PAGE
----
Colbert, John Patrick (1898–1975), public servant and economist, was born 12 February 1898, the son of William Colbert JP, a farmer of Templeathea, Co. Limerick, and Norah Colbert (née Danaher). Educated at Rockwell College, near Cashel, and at UCC, graduating B.Comm., he joined the staff of The Statist, a London financial weekly in 1920 and was its editor from 1923, succeeding J. J. McElligott (qv); he returned to Ireland in 1928 to become the first chairman and managing director of the Agricultural Credit Corporation (1928–33). In May 1932 Colbert proposed that the state should be involved in the provision of industrial credit, and was appointed the first chairman and managing director of the Industrial Credit Corporation (1933–52) which provided long-term capital to industry through loans, investment and underwriting. Thanks to Colbert's drive the ICC sponsored 27 new issues in its first five years; the capitalisation of the Dublin stock exchange doubled between 1934 and 1938. He lectured on banking and finance at UCD for more than a decade and was awarded a master's degree in economic science by UCC for ‘A commentary on misconceptions regarding money and bank credit’ (1942); the following year he published ‘Financial and economic survey of Éire’ in The Banker (July 1943). A member of the Brennan commission on banking, currency, and credit (1934–8), he signed the majority report despite disagreeing with the ‘unwarrantable pessimistic’ tone and the restrictive bias of the report.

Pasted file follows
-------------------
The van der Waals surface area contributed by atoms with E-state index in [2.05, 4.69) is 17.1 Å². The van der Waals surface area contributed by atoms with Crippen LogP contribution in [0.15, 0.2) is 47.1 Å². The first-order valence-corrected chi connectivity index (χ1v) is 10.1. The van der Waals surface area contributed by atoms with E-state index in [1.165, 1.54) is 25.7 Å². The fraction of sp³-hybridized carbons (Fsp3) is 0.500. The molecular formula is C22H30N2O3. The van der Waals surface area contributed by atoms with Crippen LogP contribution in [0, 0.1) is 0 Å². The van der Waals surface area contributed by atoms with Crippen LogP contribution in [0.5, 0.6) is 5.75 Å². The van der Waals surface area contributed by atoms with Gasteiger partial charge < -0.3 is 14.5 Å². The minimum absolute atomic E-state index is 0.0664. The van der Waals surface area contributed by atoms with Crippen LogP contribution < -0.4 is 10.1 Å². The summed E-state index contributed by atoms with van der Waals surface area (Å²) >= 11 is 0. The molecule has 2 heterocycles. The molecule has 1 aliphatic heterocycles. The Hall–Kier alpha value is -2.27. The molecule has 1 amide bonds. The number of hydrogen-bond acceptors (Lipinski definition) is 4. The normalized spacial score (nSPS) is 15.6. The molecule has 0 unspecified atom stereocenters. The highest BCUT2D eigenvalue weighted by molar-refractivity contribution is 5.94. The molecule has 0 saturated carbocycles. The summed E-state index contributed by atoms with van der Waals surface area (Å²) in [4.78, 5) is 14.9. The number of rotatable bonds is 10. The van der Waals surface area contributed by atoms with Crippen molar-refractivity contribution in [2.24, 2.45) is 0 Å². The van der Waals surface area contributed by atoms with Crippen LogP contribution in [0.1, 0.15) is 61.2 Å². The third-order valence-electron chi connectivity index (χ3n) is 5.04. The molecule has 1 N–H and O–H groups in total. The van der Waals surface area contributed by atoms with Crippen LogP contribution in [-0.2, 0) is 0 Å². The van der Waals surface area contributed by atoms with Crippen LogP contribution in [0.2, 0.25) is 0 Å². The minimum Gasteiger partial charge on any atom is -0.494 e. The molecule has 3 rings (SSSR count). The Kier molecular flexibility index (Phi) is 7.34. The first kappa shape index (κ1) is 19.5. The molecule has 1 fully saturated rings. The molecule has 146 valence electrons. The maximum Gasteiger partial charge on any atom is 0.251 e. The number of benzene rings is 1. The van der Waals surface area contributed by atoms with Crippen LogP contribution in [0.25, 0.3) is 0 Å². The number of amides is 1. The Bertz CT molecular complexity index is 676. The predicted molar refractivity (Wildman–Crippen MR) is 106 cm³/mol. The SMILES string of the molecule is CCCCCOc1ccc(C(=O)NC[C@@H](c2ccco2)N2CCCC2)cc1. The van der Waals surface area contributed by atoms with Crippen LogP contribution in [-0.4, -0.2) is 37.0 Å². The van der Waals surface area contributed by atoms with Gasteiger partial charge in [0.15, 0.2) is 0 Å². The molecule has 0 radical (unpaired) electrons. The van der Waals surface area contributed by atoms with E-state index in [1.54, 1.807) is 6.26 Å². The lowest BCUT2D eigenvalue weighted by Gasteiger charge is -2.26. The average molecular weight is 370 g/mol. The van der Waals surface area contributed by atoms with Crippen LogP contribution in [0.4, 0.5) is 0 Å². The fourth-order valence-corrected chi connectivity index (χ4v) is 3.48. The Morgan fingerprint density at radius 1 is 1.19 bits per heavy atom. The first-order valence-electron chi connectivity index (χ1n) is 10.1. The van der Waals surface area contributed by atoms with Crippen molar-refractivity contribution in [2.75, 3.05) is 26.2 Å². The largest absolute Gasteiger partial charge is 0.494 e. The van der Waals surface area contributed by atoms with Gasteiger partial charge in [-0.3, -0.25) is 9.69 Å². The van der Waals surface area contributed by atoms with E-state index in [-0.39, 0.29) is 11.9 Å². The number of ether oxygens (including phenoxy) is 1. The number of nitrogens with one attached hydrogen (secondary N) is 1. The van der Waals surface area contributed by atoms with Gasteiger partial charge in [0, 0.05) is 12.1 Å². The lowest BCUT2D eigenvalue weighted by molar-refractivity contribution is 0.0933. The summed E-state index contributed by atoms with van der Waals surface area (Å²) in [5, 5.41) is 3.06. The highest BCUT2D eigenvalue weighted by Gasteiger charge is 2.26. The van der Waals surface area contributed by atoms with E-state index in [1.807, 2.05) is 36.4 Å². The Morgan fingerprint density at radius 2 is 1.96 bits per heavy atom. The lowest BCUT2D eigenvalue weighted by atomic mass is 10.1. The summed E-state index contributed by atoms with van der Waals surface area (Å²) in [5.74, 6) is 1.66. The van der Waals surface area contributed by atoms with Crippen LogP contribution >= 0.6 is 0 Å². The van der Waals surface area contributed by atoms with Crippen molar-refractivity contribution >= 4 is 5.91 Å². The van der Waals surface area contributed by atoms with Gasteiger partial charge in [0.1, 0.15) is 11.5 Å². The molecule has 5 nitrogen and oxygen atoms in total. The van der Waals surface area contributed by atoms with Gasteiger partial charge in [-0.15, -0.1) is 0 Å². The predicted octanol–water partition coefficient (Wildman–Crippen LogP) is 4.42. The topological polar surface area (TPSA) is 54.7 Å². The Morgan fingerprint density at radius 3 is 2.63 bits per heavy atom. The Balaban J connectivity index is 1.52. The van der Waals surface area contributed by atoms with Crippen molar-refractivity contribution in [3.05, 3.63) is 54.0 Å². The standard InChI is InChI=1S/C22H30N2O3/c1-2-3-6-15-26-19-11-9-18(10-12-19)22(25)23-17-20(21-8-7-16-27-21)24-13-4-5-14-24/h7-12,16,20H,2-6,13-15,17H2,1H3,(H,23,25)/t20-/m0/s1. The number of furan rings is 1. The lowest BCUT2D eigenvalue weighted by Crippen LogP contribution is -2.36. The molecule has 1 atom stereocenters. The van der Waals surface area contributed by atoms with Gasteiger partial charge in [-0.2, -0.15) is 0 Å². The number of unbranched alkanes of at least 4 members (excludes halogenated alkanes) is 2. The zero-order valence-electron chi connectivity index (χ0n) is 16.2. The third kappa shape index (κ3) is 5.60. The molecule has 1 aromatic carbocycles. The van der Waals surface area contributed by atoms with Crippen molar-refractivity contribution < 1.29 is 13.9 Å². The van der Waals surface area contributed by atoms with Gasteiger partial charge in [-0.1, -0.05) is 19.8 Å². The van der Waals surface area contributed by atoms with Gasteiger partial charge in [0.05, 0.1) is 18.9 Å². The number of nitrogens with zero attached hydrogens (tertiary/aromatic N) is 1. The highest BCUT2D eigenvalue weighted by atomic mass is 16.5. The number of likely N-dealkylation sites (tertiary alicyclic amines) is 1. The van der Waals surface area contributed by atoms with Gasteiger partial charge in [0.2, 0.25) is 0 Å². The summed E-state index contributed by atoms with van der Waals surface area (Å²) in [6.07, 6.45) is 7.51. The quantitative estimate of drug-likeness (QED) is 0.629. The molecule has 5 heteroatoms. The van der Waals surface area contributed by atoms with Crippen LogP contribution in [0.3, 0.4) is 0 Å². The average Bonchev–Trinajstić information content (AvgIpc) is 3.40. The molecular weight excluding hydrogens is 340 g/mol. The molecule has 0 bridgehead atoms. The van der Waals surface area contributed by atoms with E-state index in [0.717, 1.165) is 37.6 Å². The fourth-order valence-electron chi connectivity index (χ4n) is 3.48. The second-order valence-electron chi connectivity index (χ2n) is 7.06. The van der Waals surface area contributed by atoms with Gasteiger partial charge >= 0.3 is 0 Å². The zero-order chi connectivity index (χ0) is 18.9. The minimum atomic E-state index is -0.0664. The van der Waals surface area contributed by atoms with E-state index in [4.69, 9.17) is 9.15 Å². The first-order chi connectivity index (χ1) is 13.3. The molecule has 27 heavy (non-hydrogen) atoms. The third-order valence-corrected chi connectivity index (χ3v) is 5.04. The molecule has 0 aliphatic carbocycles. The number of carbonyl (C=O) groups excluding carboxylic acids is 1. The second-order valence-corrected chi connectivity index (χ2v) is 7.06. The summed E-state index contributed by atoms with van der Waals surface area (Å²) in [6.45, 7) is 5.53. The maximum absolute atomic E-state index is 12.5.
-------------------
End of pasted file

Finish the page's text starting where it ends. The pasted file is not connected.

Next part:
A man of exceptional ability, his career was cut short by ill health. He retired as chairman and managing director of ICC in April 1953 (being replaced in both roles by J. P. Beddy (qv)) and retired in August from the ICC board. In October 1953 he unexpectedly published an article (‘Irish banks and Irish general credit facilities’) in a Statist supplement on the Irish economy; critical of both the commercial banks and the Central Bank of Ireland, he advised that the imitation of British policy on bank interest rates and credit be discontinued and recommended that policies of credit restriction and dear money be reversed.
In 1927 Colbert married Helena, daughter of Hermann von Campe, of Nachod, Czechoslovakia; they had one son and two daughters. He was a cousin of Con Colbert (qv), who was executed for his part in the 1916 rising. He was a prominent member of the Arts Club. Colbert died suddenly, 21 September 1975, at his home, Carysfort House, Grove Avenue, Blackrock, Co. Dublin. Although he was a man of exceptional ability, his achievements were diminished by alcoholism.